Khristine Shares her Favorite Italian Movies and Series

This is the first installment of my “Reader’s Advisory” Progetto Speciale on my personal choices of Italian movies/series. I’m not a film critic, or even really a film aficionado. I am just a lover of “things Italian,” including Italian culture, Italian food, and “la bella lingua,” the beautiful Italian language. Oh, and Italians, too. Perhaps you are also, or would like to be. You don’t need to speak Italian (I really don’t), or even understand it, or even be half Italian (like me!). You just need to have an openness toward watching movies with subtitles (so easy), and a way to watch them. For me, it’s DVDs from our fabulous Cape libraries, or Kanopy streaming, which you get for free with your library card.  Andiamo!! Let’s go!!

This week’s choices are two truly charming, funny, yet poignant semi-autobiographical movies by Gianni Di Gregorio, who wrote, directed, and starred in the films. 

Pranzo di Ferragosto (Mid-August Lunch) (2008) was shot in his own apartment in Rome’s Trastevere neighborhood. He chose for his stars people he already knew, some good friends and some acquaintances who had never acted before. Good choices, Gianni! They are all “naturals,” and he uses their real first names as their “movie” names, including his disreputable-looking friend Viking, who seems to know where to get the freshest food when stores are closed, as long as he has his scooter to take him around Rome.  Fabulous Valeria De Franciscis, who at the age of ninety-three, plays his mother Valeria, is a brilliant mix of charm, vanity, and manipulation as she rules with a velvet glove. Gianni’s real life props, a glass of white wine and a cigarette, feature in every scene, as an antidote for his comical and veiled exasperation.

It’s 2008, and Gianni and his mamma can’t pay their condo fees and can’t see a way out of their situation…until the condo administrator comes to the door with an offer they can’t refuse…take his mamma, Marina, and his aunt, Maria, for Ferragosto, the August 15th celebration at the peak of Italy’s vacation time and the hottest time of the year. Within minutes, his best friend and family doctor, Marcellino, shows up at the door with an urgent request that Gianni take his mother Grazia as well, since Marcellino has suddenly been called in to cover a night shift at the hospital. Now the characters are assembled, the scene is set, and the action, such as it is, is underway. The food is great too, and watching Gianni cook while managing his ubiquitous glasses of wine and cigarettes is impressive. He is a wonderful character, full of generosity, gentle irony, and quiet desperation. It’s all nuanced, and funny, and touching, as he and these ancient ladies (mainly) ad lib their way into your heart.

The Salt of Life (Gianni e le donne), made in 2011, although not truly a sequel to Pranzo di Ferragostois loosely one. Gianni Di Gregorio is once again the semi-autobiographical main character who writes, directs, and stars in this wry take on the mid-life crisis of a sixty-year-old Italian man. There’s more of a mix of professional and non-professional actors this time. The film is more polished than Pranzo di Ferragosto, but retains the same balance of humor, melancholy, and gentle irony, and at the center of it all, the generous, kind, and self-effacing Gianni. His movie mother, Valeria De Franciscis, once again takes center stage, but has managed to expand her talents for manipulation, guilt-tripping, and self-centeredness, while at the same time saying everything “in the nicest possible way.” And she now lives in a beautifully landscaped condominium complex (which Gianni, of course, can’t afford) and she spends her days hosting card parties al fresco, and drinking cases of expensive champagne with her argumentative and creaky girlfriends.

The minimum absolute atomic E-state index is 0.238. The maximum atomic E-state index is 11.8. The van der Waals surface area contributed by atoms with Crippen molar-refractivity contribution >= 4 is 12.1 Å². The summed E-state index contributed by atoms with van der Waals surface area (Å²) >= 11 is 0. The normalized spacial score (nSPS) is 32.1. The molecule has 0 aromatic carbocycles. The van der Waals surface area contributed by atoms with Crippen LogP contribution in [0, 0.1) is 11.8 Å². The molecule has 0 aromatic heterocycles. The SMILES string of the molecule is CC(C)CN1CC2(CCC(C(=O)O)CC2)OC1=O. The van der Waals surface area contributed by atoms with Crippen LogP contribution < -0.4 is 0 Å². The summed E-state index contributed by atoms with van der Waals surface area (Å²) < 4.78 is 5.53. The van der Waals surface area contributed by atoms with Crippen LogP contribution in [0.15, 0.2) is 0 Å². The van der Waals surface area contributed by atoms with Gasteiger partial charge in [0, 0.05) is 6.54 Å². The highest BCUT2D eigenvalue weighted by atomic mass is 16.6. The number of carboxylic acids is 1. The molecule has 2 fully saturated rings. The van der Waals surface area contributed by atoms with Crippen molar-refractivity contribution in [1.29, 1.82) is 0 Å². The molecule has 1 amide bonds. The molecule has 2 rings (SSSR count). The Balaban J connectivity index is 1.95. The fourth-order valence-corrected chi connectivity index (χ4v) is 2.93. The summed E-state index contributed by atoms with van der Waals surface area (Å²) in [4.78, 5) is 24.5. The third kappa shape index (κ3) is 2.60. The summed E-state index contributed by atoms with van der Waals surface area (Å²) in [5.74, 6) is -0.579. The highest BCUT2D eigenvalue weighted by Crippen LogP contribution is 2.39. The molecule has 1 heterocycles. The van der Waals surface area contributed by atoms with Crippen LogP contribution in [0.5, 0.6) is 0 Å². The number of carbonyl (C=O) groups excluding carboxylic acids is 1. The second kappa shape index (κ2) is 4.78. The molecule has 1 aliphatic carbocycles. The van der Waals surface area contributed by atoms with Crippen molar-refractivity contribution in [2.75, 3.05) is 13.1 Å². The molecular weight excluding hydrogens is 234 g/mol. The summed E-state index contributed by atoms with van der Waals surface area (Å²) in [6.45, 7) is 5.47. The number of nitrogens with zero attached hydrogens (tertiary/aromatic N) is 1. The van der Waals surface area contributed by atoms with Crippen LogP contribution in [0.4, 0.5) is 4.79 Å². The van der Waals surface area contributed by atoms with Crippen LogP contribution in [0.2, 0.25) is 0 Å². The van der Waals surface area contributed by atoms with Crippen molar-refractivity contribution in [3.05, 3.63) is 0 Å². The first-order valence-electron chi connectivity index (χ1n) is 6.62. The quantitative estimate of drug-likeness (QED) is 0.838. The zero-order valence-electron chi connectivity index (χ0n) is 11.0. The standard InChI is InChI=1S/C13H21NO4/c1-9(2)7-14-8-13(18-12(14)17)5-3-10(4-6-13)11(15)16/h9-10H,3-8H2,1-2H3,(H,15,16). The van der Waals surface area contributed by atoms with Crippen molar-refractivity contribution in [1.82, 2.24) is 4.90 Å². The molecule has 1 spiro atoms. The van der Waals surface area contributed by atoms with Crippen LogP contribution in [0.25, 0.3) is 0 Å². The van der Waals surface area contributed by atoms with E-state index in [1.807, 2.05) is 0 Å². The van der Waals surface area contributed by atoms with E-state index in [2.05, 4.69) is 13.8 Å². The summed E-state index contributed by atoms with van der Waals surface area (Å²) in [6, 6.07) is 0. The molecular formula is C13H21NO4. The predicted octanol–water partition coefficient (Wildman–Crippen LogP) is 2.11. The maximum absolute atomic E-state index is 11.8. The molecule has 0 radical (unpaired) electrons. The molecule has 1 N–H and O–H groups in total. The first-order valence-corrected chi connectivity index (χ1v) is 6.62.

This time around, Gianni lets us have more of a view into his “real” life. We see that he is married to an attractive, confident woman, but their life together, though affectionate, has the familiar tone of a long-term marriage when the “shine” has worn off. In the movie, his daughter is played by his own daughter, his daughter and her boyfriend live with him as in real life, and his little black dog is played by his own little black dog. And his crisis of confidence in the movie, which is mostly about having become invisible to women, is also his own real-life crisis. (In an Interview with Gianni Di Gregorio which I recently read, he said, “You can’t go to your wife and say: women just don’t see me anymore. I have done it – my wife just laughed.”)

Gianni’s out of shape, middle-aged friend Alfonso (who plays the condo administrator in the earlier movie), claims to have succeeded in having affairs with sexy, young women, and pressures Gianni to follow his lead. But Gianni is truly a gentleman, and his several unsuccessful attempts with a parade of beautiful young women, though awkward and funny, also leave us with some of the ache we know he is feeling. He will never be the daring, dashing person he longs to be, and he knows it. But as it turns out, he can still dream!

These are two really delightful movies, and I’ve watched them more than once…real Italians, beautiful Rome, a story both comic and poignant at the same time, and the real, the lovable Gianni Di Gregorio. Watch these in sequence, and find them on Kanopy, or on DVD from CLAMS when we are up and running again.